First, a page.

When the teenage skate boarder Nina Moran talks about the first time she got on a skateboard, I instantly recognized how she felt, that sense of freedom, of independence, of confidence that comes with moving under your own power. Taking up cycling in my late-30s after a decade’s hiatus almost cured me almost instantly of a crippling bout of depression. Like Australian cycling champion Hugh Opperman I plan to be cycling well into my 90s. It’s also part of the reason why I hate Winter. The cold, the wind, the salt, the hysterical click-driven weather reporting in the media all conspire to keep me locked up inside like a teenager grounded by his parents.
For Rachelle Vinberg, the star of the 2018 film Skate Kitchen, the problem is more than just the weather. Skate boarding is a male dominated sport. A complex system of bullying, cat-calling, and more subtle negging effectively excludes girls from most skate parks. As Nina Moran, remarks, for a girl to enter a skate park alone is a bit like becoming an animal in a zoo, to suddenly find oneself at the center of more unwanted attention than you ever imagined possible.
Enter the “Skate Kitchen,” a loosely organized group of female skateboarders organized by Moran and Vinberg, largely on social media, the name “Skate Kitchen” having its origin in the taunt anybody who’s ever been to a skate park or spent time on social media has certainly heard. “Go to the kitchen and make me a sandwich bitch.” Both girls realized that while boys would subject any girl who entered a skate parks alone to bullying and sexual harassment, the same boys would make space for an aggressive, rowdy, well-organized group of teenage girls. If a skate park became a “skate kitchen,” then surely girls not only belonged there, but deserved to take control. But the obstacle to Rachelle Vinberg’s becoming a skate-boarder was not only the sexism of male skaters, but her own socially conservative, overprotective mother.
Skate Kitchen, directed by independent filmmaker Crystal Moselle, and given heightened publicity by Will Smith’s son Jaden Smith, who plays a prominent role in the film, opens with Vinberg, a Nassau County teenager who somehow manages to look like both a extraordinary pretty “it girl” in the vein of Chloe Sevigny, who starred in Larry Clark’s mean spirited, nihilistic Kids, also about skaters, and a shy, studios nerd, getting a bad injury while trying to pull of a difficult skater’s trick. She “credit cards,” skater slang for landing on the sharp edge of your skate board board with your crotch, as painful for women as for men. As blood pours out of her shorts down her legs, boys at the skate park point at her and shout “look she’s having her period,” willfully unaware of the painful injury that will require her to go to the hospital and get stitched up.
While Vinberg’s mother then decides to forbid her from skateboarding, she fails to confiscate her skateboard or her cell phone. The first part of the movie center’s on Vinberg’s schemes to get into Manhattan, expensive on the Long Island Railroad, and to trick her mother into believing she’s in the library studying. When Vinberg’s mother discovers her daughter’s elaborate deception, Vinberg, who’s over 18, moves to the city into the house of a friend, gets a job at a local supermarket, acquires a new skateboard, and continues skating. The scenes were Vinberg talks about her parents’ divorce, and about her attempts to come to terms with her own sexuality and gender identity — she would pound her chest to prevent herself from developing breasts — are especially revealing and complex. Firmly in the camp of her father as a small child, she decided to live with her mother when she entered puberty and needed a female role model. Now a young adult, but still a virgin, she finds herself at the center of a group of girls, and boys, with far more sexual and social experience than herself. She’s cisgender and straight — “I like boys” she finally confesses to Moran, who’s gay —and eventually becomes attracted to Jaden Smith, who has been in a previous relationship with Janey, another member of the Skate Kitchen. Janey mistakenly believes Vinberg and Smith are lovers. They’re not. He friend zones her. Vinberg is briefly kicked out of the group she helped found, but ultimately reconciles with both her friends and her mother.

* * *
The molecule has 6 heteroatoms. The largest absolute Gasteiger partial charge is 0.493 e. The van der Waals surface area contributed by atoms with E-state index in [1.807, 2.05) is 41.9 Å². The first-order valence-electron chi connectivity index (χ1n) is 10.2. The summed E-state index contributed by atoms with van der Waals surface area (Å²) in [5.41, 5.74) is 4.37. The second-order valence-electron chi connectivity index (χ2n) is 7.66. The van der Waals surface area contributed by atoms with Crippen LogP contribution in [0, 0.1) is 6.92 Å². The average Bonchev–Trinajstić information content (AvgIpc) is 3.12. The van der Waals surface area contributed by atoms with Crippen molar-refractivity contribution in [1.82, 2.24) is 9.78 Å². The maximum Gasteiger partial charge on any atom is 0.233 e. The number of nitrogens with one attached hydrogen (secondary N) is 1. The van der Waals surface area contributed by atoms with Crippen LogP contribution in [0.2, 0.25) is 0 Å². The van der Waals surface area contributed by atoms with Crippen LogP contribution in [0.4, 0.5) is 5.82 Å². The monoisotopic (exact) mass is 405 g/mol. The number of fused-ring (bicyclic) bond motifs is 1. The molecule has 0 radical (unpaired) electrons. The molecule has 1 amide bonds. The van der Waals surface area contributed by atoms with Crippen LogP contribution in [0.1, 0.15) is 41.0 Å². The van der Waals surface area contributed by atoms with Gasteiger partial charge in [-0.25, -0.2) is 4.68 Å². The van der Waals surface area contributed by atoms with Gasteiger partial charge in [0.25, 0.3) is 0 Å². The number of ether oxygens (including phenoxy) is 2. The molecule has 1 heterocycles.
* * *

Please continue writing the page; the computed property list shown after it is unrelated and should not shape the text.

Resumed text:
Skate Kitchen has three great strengths. The first is Moselle’s cinematography. Skate Kitchen is only Moselle’s second film, but she’s a natural talent. Indeed, the way Moselle films New York City reminds me of the way it used to be in the 1990s before Bloomberg and hyper-gentrification, a gritty, working-class, yet poetic city full of possibility for young people struggling to come to a sense of their identity. The second is the cast. Vinberg really stands out, but the non-professional actors who make up the Skate Kitchen all give good performances. Indeed, Jaden Smith, the only professional actor in the film, seems to be the only member of the cast who can’t act. The film’s third, and greatest, strength is the way it explores the concept of working class solidarity. Jaden Smith, for example, is perfectly free to date Vinberg if he wants — he and Janey broke up months before the events of the film — but Moselle treats the relationship between Janey and Vinberg, between the two girls, as something more important than Vinberg’s sexual awakening. What’s the morality of dating a friend’s ex, especially if it has a destructive effect on your extended circle of friends? What’s the best way to encourage a friend who’s sustained a demoralizing injury? How do girls go about convincing one another that they’re more than their sexuality, or even what they can accomplish?
Indeed, even though the girls spend a good deal of time talking about boys, Skate Kitchen still passes the Bechdel Test with flying colors.